A subcommittee of the House Judiciary Committee held a hearing yesterday entitled “Juvenile Justice Reform in the Modern Era.” They heard from juvenile justice officials in Georgia (Joe Vignati), Indiana (Devon McDonald), Liz Ryan of Youth First and Jim SaintGermain, a young man from Haiti who entered New York’s juvenile justice system and now oversees his own mentoring organization.
Only a few Republican members of the committee attended, but one of them, Rep. John Ratcliffe (R-Texas), asked the question of most probative value. Beyond the existing federal commitments to states under the Juvenile Justice and Delinquency Prevention Act (JJDPA), “what do you think the federal government should be doing to assist states to take action and innovate” in juvenile justice?
It didn’t really get answered by the panel. Vignati credited JJPDA funds with helping fuel Georgia’s reform, and then Ratcliffe turned to other questions. Here’s an answer to Ratcliffe’s question, based on Youth Services Insider‘s coverage of this hearing and recent policy talk.
The committee heard yesterday from two states where juvenile justice reform was led by Republican governors. At the heart of both reforms was an intentional effort to drive down the number of juvenile offenders who were incarcerated after assessments determined them to be low- or moderate-risk. Everything else done in the reform of Georgia’s and Indiana’s systems started with, and is made possible by, the savings from this action.
This is the point at which the feds can leverage a small amount of funds to incentivize reform in states: by offering some form of incentive grant for states to realign around a continuum with less incarceration and more community programming.
Both Georgia and Indiana were helped along, at least in part, by the ever-dwindling amount of federal funds tied to JJDPA compliance and by foundation support for the reforms. But a lot of states use the JJDPA funds for existing programs, and foundations can’t seed reform in every states.
This is the pitch that was carried to Washington late in the Obama administration by Vincent Schiraldi of the Harvard Kennedy School’s Program in Criminal Justice, who ran New York’s probation department and, before that, the D.C. juvenile justice system. With Annie E. Casey Foundation CEO Patrick McCarthy, he penned an argument in 2016 for the closure of all large juvenile justice facilities in the country.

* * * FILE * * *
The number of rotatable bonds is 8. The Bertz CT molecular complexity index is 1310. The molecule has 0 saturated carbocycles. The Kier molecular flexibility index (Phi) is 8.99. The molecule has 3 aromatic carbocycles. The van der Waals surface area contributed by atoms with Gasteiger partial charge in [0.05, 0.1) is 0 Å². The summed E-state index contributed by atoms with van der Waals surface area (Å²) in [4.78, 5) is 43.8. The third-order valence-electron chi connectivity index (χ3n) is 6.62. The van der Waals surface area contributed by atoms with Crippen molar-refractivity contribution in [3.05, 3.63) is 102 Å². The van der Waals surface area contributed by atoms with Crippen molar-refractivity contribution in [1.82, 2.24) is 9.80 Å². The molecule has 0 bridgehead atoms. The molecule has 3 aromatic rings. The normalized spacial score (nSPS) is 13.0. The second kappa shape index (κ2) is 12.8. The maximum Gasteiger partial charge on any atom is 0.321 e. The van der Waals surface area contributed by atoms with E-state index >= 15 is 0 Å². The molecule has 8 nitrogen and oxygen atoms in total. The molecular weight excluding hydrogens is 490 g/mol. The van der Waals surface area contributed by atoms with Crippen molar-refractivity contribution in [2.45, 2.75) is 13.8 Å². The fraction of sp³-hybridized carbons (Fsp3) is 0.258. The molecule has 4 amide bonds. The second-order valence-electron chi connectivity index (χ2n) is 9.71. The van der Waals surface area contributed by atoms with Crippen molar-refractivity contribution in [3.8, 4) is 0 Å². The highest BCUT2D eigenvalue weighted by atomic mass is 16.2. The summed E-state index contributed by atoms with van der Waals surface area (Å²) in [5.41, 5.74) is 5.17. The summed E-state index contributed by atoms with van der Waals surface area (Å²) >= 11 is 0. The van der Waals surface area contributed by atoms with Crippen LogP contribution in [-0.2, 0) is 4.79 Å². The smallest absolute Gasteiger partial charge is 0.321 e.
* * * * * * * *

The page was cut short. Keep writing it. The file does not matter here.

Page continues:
In discussing the federal role in this after he and McCarthy held a discussion of the paper at the Justice Department, Schiraldi told YSI that he and other advocates would push the new administration to “start a fiscal incentive to reduce and then close youth facilities. Much in the way the ’94 crime bill gave money to build youth prisons.”
“A lot of states have taken a big budget hit,” Schiraldi told YSI back in October. “They have to start up community programs first, but they can’t do that and run the old facilities.”
For systems in that scenario, he said, “a small federal investment might do it.”
And if Congress ever wanted to go big on juvenile justice reform in the modern era, there’s always the Youth PROMISE Act, a bill authored and championed for years by former House Judiciary member Bobby Scott (D-Va.). This would allocate funds to communities affected by high rates of violent crime to first develop a plan to prevent youth violence, and then implement it and evaluate it. The legislation gives communities a wide berth to build the plan around a youth development framework.
Early iterations of this bill included billions of dollars. In recent years, Scott has worked to tack a very modest version of PROMISE to attempts to reauthorize the JJDPA.
Another bill on the table, authored by Judiciary member Sheila Jackson-Lee (D-Texas), would reauthorize the once-massive and now non-existent Juvenile Accountability Block Grant (JABG). That funding stream used to complement the JJDPA funds with money states could use to for everything from restorative justice and graduated sanctions to building juvenile facilities.
JABG used to be authorized at $350 million per year; the actual appropriation for it dwindled in recent years and then went away completely. Jackson-Lee’s bill would reauthorize it at $25 million a year.